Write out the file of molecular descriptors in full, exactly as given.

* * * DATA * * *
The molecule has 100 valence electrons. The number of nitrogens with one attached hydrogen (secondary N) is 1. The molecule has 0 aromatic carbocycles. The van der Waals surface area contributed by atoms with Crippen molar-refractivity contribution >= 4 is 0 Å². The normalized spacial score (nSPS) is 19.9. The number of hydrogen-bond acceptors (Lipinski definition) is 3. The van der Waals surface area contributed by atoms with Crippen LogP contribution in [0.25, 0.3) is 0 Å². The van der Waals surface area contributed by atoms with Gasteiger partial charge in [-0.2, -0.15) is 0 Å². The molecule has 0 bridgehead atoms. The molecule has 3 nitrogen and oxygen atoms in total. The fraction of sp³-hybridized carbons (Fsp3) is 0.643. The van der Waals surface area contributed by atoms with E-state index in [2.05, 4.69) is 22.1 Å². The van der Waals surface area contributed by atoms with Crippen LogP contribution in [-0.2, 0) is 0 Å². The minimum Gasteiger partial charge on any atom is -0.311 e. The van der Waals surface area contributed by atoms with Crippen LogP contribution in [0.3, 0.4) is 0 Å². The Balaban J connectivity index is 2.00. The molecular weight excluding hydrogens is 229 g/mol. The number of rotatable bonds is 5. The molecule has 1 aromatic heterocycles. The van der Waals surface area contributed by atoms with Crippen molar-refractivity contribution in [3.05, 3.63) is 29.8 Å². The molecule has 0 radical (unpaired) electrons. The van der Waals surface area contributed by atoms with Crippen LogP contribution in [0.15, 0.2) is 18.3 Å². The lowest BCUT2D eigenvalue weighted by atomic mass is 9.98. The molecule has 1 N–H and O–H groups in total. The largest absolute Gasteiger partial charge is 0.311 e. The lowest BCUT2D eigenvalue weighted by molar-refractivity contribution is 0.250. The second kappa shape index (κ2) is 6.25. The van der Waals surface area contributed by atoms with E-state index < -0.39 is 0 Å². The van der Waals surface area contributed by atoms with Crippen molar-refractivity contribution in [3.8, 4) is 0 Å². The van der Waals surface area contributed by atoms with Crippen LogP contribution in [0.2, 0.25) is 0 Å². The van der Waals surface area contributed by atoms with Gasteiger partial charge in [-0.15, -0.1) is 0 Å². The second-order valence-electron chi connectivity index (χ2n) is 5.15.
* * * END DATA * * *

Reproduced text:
The molecule has 100 valence electrons. The number of nitrogens with one attached hydrogen (secondary N) is 1. The molecule has 0 aromatic carbocycles. The van der Waals surface area contributed by atoms with Crippen molar-refractivity contribution >= 4 is 0 Å². The normalized spacial score (nSPS) is 19.9. The number of hydrogen-bond acceptors (Lipinski definition) is 3. The van der Waals surface area contributed by atoms with Crippen LogP contribution in [0.25, 0.3) is 0 Å². The van der Waals surface area contributed by atoms with Gasteiger partial charge in [-0.2, -0.15) is 0 Å². The molecule has 0 bridgehead atoms. The molecule has 3 nitrogen and oxygen atoms in total. The fraction of sp³-hybridized carbons (Fsp3) is 0.643. The van der Waals surface area contributed by atoms with E-state index in [2.05, 4.69) is 22.1 Å². The van der Waals surface area contributed by atoms with Crippen LogP contribution in [-0.2, 0) is 0 Å². The minimum Gasteiger partial charge on any atom is -0.311 e. The van der Waals surface area contributed by atoms with Crippen LogP contribution in [0.3, 0.4) is 0 Å². The Balaban J connectivity index is 2.00. The molecular weight excluding hydrogens is 229 g/mol. The number of rotatable bonds is 5. The molecule has 1 aromatic heterocycles. The van der Waals surface area contributed by atoms with Crippen molar-refractivity contribution in [3.05, 3.63) is 29.8 Å². The molecule has 0 radical (unpaired) electrons. The van der Waals surface area contributed by atoms with Crippen LogP contribution in [0.15, 0.2) is 18.3 Å². The lowest BCUT2D eigenvalue weighted by atomic mass is 9.98. The molecule has 1 N–H and O–H groups in total. The largest absolute Gasteiger partial charge is 0.311 e. The lowest BCUT2D eigenvalue weighted by molar-refractivity contribution is 0.250. The second kappa shape index (κ2) is 6.25. The van der Waals surface area contributed by atoms with E-state index < -0.39 is 0 Å². The van der Waals surface area contributed by atoms with Crippen molar-refractivity contribution in [3.8, 4) is 0 Å². The van der Waals surface area contributed by atoms with Crippen LogP contribution in [0.2, 0.25) is 0 Å². The van der Waals surface area contributed by atoms with Gasteiger partial charge in [-0.15, -0.1) is 0 Å². The second-order valence-electron chi connectivity index (χ2n) is 5.15.